Exploring words for little readers
Luci Hand September 7, 2012 2:24PM
Updated: October 10, 2012 6:17AM
I have some selections for the little ones, the preschoolers and kindergartners who are exploring words and learning about “things” in our world.
“Nothing Like a Puffin” by Sue Soltis is a gem. Everyone likes puffins, those wonderful, colorful silly-looking birds.
We begin by establishing that puffins are unique creatures. The author goes on to talk about things that puffins are not like, such as a ladder and a house.
Yet, puffins are something like a newspaper in that they are both black and white. Puffins are like jeans, they both have two legs. Puffins are like goldfish, they both swim. Puffins are like shovels as they both dig. (Puffins use their feet to dig.) Snakes and puffins both lay eggs. Puffins are like a helicopter in that both fly.
We then come to a penguin. Wow! The list of “sames” is long. Yet, even here with so many “sames,” there is a difference — penguins can’t fly.
What is for sure? There is “nothing like a puffin.”
“Same Same” by Marthe Jocelyn deals with the same concept.
Each two-page spread has two or three things that have something in common. For example, three round things, three things that make music.
Obviously, plot and characters are not evident here, but big, bright pictures by Tom Slaughter and simple language make this a fun way to build vocabulary and recognize and talk about how things are alike and different.
Anne and Harlow Rockwell bring us “The Toolbox,” a board book that begins with an old-fashioned wooden “trug” tool box.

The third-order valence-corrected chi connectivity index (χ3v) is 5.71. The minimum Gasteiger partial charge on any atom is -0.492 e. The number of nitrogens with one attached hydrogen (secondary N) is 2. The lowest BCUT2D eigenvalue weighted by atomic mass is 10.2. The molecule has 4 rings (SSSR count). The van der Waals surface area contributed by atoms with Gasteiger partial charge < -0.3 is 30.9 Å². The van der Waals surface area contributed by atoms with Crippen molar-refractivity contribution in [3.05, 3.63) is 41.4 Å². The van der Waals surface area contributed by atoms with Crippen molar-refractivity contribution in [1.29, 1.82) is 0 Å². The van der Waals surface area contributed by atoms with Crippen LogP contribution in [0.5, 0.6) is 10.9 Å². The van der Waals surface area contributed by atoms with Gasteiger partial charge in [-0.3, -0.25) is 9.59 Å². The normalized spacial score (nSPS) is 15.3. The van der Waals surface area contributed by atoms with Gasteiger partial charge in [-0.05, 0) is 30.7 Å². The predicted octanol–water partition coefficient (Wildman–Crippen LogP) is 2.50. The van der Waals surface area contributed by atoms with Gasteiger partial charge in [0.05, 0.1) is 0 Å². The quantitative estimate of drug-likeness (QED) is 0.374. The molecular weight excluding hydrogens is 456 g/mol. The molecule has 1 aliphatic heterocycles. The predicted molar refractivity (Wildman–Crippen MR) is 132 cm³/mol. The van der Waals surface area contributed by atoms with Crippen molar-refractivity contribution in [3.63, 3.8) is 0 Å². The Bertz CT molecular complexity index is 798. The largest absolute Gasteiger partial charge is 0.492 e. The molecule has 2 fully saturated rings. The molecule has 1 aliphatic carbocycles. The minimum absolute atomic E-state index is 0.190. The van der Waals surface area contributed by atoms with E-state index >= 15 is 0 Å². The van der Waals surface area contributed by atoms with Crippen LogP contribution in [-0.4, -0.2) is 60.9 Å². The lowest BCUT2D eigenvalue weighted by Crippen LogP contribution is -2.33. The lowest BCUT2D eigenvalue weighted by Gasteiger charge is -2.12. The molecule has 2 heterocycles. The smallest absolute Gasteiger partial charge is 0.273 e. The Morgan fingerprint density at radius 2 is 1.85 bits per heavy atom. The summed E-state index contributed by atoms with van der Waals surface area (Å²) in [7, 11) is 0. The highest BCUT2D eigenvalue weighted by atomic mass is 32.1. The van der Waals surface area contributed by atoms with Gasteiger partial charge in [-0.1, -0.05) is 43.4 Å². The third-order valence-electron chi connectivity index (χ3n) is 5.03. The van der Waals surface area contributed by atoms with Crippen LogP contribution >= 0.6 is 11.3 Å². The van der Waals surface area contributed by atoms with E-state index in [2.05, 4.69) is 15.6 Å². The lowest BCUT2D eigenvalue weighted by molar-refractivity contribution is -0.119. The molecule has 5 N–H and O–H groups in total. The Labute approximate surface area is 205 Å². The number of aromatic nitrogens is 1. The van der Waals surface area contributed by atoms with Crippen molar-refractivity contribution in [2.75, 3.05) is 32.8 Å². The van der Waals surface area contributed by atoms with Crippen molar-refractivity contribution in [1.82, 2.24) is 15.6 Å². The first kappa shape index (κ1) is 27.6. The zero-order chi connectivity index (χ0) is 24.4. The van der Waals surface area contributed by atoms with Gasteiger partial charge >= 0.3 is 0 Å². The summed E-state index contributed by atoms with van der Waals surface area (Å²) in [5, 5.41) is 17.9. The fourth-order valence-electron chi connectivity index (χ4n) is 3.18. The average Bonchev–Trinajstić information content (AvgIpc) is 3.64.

This one is in the basement and it is full of wonderful things like a saw, hammer and nails. These are hand tools like the brace and bit that can make holes in wood. Clamps, screwdrivers, a hand-plane and a tape measure and pliers all are in our trug.
We follow more interesting tools and accessories until we meet Father and learn the tool box is his.
I have a trug my father made for me that is a treasure, just like the one he had.
‘Flip, Flap, Fly!’
“Flip, Flap, Fly!” by Phyllis Root looks at baby animals as they leave the various nests.
We begin with baby bird being helped by momma bird.
Baby bird, up in the air, sees a baby fish swimming with its mother. We then see a snake, an otter, a duck, a mouse and more until we discover a child with his mother.
We join the little boy as he sees all the babies we have met.
Arlene Alda brings us delightful photographs of opposites in “Hello, Good-Bye.”
Cold and hot, old and new, wet and dry, and lots more until we come to sunrise (hello) and sunset (good-bye!).
I have to say my favorite is the Alpine horn players. I have no idea how they do that.
Again, just a neat look at opposites as a vocabulary builder with a list of where the pictures were taken included in the back.